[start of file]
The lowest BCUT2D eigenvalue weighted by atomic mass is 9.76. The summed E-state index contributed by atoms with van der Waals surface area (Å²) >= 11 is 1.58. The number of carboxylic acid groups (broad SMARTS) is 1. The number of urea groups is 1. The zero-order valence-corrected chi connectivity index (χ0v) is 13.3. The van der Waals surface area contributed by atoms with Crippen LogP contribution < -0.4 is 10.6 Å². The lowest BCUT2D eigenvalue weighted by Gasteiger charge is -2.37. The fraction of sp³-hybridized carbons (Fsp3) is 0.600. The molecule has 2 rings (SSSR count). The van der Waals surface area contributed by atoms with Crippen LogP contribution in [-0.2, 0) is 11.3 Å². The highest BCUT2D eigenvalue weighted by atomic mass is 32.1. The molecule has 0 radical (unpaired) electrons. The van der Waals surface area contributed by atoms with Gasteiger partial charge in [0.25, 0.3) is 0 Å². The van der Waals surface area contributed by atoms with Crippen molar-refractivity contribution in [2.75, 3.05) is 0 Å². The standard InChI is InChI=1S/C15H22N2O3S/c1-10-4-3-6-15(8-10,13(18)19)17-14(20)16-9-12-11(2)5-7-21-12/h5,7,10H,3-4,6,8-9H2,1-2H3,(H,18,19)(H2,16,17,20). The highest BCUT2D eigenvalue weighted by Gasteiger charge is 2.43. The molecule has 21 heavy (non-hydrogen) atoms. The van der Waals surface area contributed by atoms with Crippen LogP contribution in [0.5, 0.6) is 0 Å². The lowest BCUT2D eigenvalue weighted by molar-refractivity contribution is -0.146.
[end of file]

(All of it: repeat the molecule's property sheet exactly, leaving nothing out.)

The lowest BCUT2D eigenvalue weighted by atomic mass is 9.76. The summed E-state index contributed by atoms with van der Waals surface area (Å²) >= 11 is 1.58. The number of carboxylic acid groups (broad SMARTS) is 1. The number of urea groups is 1. The zero-order valence-corrected chi connectivity index (χ0v) is 13.3. The van der Waals surface area contributed by atoms with Crippen LogP contribution < -0.4 is 10.6 Å². The lowest BCUT2D eigenvalue weighted by Gasteiger charge is -2.37. The fraction of sp³-hybridized carbons (Fsp3) is 0.600. The molecule has 2 rings (SSSR count). The van der Waals surface area contributed by atoms with Crippen LogP contribution in [-0.2, 0) is 11.3 Å². The highest BCUT2D eigenvalue weighted by atomic mass is 32.1. The molecule has 0 radical (unpaired) electrons. The van der Waals surface area contributed by atoms with Gasteiger partial charge in [0.25, 0.3) is 0 Å². The van der Waals surface area contributed by atoms with Crippen molar-refractivity contribution in [2.75, 3.05) is 0 Å². The standard InChI is InChI=1S/C15H22N2O3S/c1-10-4-3-6-15(8-10,13(18)19)17-14(20)16-9-12-11(2)5-7-21-12/h5,7,10H,3-4,6,8-9H2,1-2H3,(H,18,19)(H2,16,17,20). The highest BCUT2D eigenvalue weighted by Gasteiger charge is 2.43. The molecule has 21 heavy (non-hydrogen) atoms. The van der Waals surface area contributed by atoms with Crippen LogP contribution in [0.5, 0.6) is 0 Å². The lowest BCUT2D eigenvalue weighted by molar-refractivity contribution is -0.146.